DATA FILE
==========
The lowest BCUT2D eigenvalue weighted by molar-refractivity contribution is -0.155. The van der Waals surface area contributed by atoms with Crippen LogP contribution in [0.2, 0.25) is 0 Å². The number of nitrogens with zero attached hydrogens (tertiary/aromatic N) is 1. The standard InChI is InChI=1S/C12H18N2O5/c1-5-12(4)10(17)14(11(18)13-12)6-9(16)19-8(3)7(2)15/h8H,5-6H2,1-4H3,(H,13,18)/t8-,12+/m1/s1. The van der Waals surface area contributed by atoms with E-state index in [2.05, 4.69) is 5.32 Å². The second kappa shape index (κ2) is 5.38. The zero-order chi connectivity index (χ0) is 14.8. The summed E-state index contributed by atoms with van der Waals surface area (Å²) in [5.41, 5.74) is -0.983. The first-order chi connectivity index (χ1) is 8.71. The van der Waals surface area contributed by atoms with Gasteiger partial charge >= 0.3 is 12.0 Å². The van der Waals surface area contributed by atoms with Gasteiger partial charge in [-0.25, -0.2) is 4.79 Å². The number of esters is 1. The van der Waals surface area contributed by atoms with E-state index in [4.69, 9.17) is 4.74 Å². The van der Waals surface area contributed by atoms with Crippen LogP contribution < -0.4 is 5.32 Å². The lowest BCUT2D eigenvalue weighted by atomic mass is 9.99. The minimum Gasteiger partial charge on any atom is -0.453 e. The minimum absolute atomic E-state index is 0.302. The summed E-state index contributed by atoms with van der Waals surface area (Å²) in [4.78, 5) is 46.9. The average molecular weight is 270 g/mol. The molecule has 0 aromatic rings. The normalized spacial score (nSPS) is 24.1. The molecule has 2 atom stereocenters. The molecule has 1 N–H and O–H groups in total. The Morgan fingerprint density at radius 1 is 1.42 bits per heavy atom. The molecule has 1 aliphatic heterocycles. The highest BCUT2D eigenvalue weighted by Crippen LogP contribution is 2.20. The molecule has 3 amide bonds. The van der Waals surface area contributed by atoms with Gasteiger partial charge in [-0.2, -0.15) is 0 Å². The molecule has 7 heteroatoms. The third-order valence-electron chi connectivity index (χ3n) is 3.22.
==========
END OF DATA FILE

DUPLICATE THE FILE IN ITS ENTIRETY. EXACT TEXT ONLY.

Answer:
The lowest BCUT2D eigenvalue weighted by molar-refractivity contribution is -0.155. The van der Waals surface area contributed by atoms with Crippen LogP contribution in [0.2, 0.25) is 0 Å². The number of nitrogens with zero attached hydrogens (tertiary/aromatic N) is 1. The standard InChI is InChI=1S/C12H18N2O5/c1-5-12(4)10(17)14(11(18)13-12)6-9(16)19-8(3)7(2)15/h8H,5-6H2,1-4H3,(H,13,18)/t8-,12+/m1/s1. The van der Waals surface area contributed by atoms with E-state index in [2.05, 4.69) is 5.32 Å². The second kappa shape index (κ2) is 5.38. The zero-order chi connectivity index (χ0) is 14.8. The summed E-state index contributed by atoms with van der Waals surface area (Å²) in [5.41, 5.74) is -0.983. The first-order chi connectivity index (χ1) is 8.71. The van der Waals surface area contributed by atoms with Gasteiger partial charge >= 0.3 is 12.0 Å². The van der Waals surface area contributed by atoms with Gasteiger partial charge in [-0.25, -0.2) is 4.79 Å². The number of esters is 1. The van der Waals surface area contributed by atoms with E-state index in [4.69, 9.17) is 4.74 Å². The van der Waals surface area contributed by atoms with Crippen LogP contribution < -0.4 is 5.32 Å². The lowest BCUT2D eigenvalue weighted by atomic mass is 9.99. The minimum Gasteiger partial charge on any atom is -0.453 e. The minimum absolute atomic E-state index is 0.302. The summed E-state index contributed by atoms with van der Waals surface area (Å²) in [4.78, 5) is 46.9. The average molecular weight is 270 g/mol. The molecule has 0 aromatic rings. The normalized spacial score (nSPS) is 24.1. The molecule has 2 atom stereocenters. The molecule has 1 N–H and O–H groups in total. The Morgan fingerprint density at radius 1 is 1.42 bits per heavy atom. The molecule has 1 aliphatic heterocycles. The highest BCUT2D eigenvalue weighted by Crippen LogP contribution is 2.20. The molecule has 3 amide bonds. The van der Waals surface area contributed by atoms with Gasteiger partial charge in [-0.2, -0.15) is 0 Å². The molecule has 7 heteroatoms. The third-order valence-electron chi connectivity index (χ3n) is 3.22.